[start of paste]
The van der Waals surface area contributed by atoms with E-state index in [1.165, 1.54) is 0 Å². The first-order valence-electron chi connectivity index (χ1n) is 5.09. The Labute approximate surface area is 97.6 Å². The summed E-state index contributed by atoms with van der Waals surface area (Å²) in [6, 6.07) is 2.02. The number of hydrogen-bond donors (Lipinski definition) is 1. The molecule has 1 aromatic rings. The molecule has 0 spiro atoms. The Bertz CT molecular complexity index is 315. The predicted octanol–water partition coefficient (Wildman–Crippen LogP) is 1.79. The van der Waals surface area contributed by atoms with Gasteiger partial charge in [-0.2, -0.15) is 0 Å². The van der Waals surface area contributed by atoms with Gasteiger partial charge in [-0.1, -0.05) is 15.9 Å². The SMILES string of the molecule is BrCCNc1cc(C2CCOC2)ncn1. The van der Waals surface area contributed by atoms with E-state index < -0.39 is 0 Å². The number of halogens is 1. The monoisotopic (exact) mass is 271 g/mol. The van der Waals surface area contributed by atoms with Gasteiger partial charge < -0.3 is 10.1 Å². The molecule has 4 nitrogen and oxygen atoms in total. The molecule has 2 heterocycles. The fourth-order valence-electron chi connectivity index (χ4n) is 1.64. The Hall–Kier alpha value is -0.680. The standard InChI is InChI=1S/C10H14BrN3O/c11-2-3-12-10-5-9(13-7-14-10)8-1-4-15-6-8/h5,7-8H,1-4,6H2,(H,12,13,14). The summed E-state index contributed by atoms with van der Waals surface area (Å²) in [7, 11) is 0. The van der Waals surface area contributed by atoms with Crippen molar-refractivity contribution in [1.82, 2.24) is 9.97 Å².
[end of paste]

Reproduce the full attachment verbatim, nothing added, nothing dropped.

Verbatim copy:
The van der Waals surface area contributed by atoms with E-state index in [1.165, 1.54) is 0 Å². The first-order valence-electron chi connectivity index (χ1n) is 5.09. The Labute approximate surface area is 97.6 Å². The summed E-state index contributed by atoms with van der Waals surface area (Å²) in [6, 6.07) is 2.02. The number of hydrogen-bond donors (Lipinski definition) is 1. The molecule has 1 aromatic rings. The molecule has 0 spiro atoms. The Bertz CT molecular complexity index is 315. The predicted octanol–water partition coefficient (Wildman–Crippen LogP) is 1.79. The van der Waals surface area contributed by atoms with Gasteiger partial charge in [-0.2, -0.15) is 0 Å². The van der Waals surface area contributed by atoms with Gasteiger partial charge in [-0.1, -0.05) is 15.9 Å². The SMILES string of the molecule is BrCCNc1cc(C2CCOC2)ncn1. The van der Waals surface area contributed by atoms with E-state index < -0.39 is 0 Å². The number of halogens is 1. The monoisotopic (exact) mass is 271 g/mol. The van der Waals surface area contributed by atoms with Gasteiger partial charge < -0.3 is 10.1 Å². The molecule has 4 nitrogen and oxygen atoms in total. The molecule has 2 heterocycles. The fourth-order valence-electron chi connectivity index (χ4n) is 1.64. The Hall–Kier alpha value is -0.680. The standard InChI is InChI=1S/C10H14BrN3O/c11-2-3-12-10-5-9(13-7-14-10)8-1-4-15-6-8/h5,7-8H,1-4,6H2,(H,12,13,14). The summed E-state index contributed by atoms with van der Waals surface area (Å²) in [7, 11) is 0. The van der Waals surface area contributed by atoms with Crippen molar-refractivity contribution in [1.82, 2.24) is 9.97 Å².